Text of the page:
And I think that – I know a lot of people try to read the Secretary’s language – which is important, right? – and the tone. And he really, I think, has throughout this process maintained, at least with us and with the team, a realistic assessment of how hard it will be: Optimism that we did get them back to the table and there had been some progress, but he does know right now that this is a turning point, and we hope that we can move the process forward.
QUESTION: He sounds pretty exasperated. He actually says --
MS. HARF: He’s also at the end of a two-week trip, guys. I mean, I wouldn’t try and read too much into his tone about Middle East peace.
QUESTION: Well, he uses the word, “indefinitely,” or, “We’re not going to sit here indefinitely.”
MS. HARF: True.
QUESTION: So it’s pretty clear that he’s making – he’s telling the parties --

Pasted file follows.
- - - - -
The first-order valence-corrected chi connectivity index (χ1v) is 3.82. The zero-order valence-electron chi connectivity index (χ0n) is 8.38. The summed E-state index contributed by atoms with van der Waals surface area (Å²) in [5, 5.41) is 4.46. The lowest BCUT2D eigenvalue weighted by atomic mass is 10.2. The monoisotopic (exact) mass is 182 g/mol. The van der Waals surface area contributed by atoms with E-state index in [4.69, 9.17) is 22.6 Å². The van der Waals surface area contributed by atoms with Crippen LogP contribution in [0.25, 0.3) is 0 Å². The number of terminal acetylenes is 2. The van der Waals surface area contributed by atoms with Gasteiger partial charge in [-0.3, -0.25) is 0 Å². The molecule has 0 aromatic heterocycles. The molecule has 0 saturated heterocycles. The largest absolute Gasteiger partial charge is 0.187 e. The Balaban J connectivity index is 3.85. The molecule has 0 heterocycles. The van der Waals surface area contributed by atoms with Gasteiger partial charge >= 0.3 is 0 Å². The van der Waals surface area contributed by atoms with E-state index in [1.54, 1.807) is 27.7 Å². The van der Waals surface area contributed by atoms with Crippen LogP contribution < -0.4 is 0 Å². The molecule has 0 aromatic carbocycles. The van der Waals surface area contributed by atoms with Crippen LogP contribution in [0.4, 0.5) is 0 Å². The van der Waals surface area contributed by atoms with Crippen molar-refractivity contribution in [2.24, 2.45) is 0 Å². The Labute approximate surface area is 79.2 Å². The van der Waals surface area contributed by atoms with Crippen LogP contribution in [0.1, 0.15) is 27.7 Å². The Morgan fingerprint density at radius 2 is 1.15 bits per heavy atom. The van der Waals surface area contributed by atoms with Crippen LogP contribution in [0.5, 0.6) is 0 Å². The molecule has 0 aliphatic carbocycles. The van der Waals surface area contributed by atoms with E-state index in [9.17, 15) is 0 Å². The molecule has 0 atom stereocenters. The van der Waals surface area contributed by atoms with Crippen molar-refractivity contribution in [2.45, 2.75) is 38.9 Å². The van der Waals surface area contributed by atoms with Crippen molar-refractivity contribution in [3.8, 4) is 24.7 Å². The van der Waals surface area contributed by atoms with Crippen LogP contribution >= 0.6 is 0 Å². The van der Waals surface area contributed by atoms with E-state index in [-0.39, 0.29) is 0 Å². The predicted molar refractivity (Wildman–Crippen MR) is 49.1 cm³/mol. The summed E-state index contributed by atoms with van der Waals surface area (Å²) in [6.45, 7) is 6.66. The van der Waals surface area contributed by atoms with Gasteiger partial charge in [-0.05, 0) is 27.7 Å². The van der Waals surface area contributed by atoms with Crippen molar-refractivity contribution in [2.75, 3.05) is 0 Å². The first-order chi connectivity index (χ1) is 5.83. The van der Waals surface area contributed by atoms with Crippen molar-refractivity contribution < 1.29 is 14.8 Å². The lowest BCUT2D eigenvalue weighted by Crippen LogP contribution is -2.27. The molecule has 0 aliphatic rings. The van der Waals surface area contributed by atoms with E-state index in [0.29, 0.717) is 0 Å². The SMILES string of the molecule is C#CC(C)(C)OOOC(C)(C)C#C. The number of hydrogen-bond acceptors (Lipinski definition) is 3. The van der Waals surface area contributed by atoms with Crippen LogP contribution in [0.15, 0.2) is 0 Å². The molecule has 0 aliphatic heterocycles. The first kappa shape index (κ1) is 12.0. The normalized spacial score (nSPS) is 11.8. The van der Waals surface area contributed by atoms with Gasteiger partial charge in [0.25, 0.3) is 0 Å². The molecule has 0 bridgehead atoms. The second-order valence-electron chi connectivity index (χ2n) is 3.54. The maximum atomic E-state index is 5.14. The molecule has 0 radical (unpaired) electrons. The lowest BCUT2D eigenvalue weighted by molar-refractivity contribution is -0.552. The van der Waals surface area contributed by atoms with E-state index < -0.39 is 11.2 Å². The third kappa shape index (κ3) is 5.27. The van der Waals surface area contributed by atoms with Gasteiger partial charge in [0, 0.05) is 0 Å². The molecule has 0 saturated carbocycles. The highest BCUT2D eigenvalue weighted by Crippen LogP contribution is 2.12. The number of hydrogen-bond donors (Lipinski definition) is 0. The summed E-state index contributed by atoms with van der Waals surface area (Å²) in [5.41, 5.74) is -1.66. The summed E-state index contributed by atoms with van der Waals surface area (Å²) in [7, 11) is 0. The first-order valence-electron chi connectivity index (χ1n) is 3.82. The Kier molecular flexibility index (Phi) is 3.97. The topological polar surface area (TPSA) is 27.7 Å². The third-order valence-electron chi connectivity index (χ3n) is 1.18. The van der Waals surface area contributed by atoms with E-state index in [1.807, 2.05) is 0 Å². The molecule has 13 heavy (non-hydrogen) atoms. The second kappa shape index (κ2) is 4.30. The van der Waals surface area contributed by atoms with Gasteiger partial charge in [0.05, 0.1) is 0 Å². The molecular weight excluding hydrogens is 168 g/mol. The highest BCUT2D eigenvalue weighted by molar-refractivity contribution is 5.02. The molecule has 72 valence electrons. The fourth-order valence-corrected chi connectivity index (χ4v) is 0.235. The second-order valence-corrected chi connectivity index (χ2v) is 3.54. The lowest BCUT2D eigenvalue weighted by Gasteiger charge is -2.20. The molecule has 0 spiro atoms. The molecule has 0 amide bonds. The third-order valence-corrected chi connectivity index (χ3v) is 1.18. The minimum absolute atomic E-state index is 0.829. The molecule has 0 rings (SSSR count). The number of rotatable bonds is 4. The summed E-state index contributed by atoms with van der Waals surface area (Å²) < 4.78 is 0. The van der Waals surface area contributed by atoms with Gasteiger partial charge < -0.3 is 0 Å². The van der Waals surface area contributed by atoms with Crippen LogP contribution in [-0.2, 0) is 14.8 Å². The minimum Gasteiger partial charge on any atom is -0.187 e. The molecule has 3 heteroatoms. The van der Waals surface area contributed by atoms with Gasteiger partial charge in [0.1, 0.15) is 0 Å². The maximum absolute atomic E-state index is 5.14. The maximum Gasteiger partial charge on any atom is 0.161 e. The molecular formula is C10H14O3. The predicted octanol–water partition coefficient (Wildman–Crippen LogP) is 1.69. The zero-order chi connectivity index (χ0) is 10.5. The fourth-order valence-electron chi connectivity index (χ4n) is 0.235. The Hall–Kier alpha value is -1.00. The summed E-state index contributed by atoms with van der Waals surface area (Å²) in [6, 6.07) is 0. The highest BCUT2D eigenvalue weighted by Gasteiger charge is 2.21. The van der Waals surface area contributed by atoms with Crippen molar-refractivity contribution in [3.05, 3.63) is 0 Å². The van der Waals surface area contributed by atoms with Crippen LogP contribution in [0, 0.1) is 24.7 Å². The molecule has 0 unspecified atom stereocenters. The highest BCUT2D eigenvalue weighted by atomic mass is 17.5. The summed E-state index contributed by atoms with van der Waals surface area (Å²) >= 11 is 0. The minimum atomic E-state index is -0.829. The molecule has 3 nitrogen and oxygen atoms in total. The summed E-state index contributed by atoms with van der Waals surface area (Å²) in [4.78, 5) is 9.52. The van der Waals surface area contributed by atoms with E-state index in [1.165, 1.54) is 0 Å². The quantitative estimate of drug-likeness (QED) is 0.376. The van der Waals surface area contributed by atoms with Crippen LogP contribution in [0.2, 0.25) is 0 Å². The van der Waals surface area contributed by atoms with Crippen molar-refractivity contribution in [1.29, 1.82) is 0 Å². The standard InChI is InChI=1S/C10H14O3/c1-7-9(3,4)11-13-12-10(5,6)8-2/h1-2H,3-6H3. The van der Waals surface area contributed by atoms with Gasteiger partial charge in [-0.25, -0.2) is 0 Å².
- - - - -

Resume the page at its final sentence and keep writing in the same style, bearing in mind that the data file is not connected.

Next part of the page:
MS. HARF: Yes.
QUESTION: -- that time is limited here, right?
MS. HARF: Time isn’t on anyone’s side. It’s not on the parties’ side either, to be clear. But yes, he is. That’s – he is. He made it very clear today. Yes.
QUESTION: Do you think that that time will be – I mean, I don’t want to use the word, “deadline,” but, I mean, are we still looking at kind of April 29th?
MS. HARF: I’m not sure if he was referring to a specific date, but I think the concept is absolutely correct. And you are right to note that we haven’t said that before.
QUESTION: Marie --
QUESTION: So what is Ambassador Indyk’s mission at the moment? Is he supposed to stay in the region and meet with both sides to see what they are trying to do to keep this from falling apart?
MS. HARF: Well, he’s on the ground working with both sides. Onto Arshad’s question, I’ll check and see if they’ve met directly since the one we talked about yesterday. But yes, there are things that they are talking about, elements that could go into a path forward. He’s working with both sides to see if we can get a path forward agreed to.
QUESTION: What’s the minimum that Indyk has to try to achieve in order to keep this process going?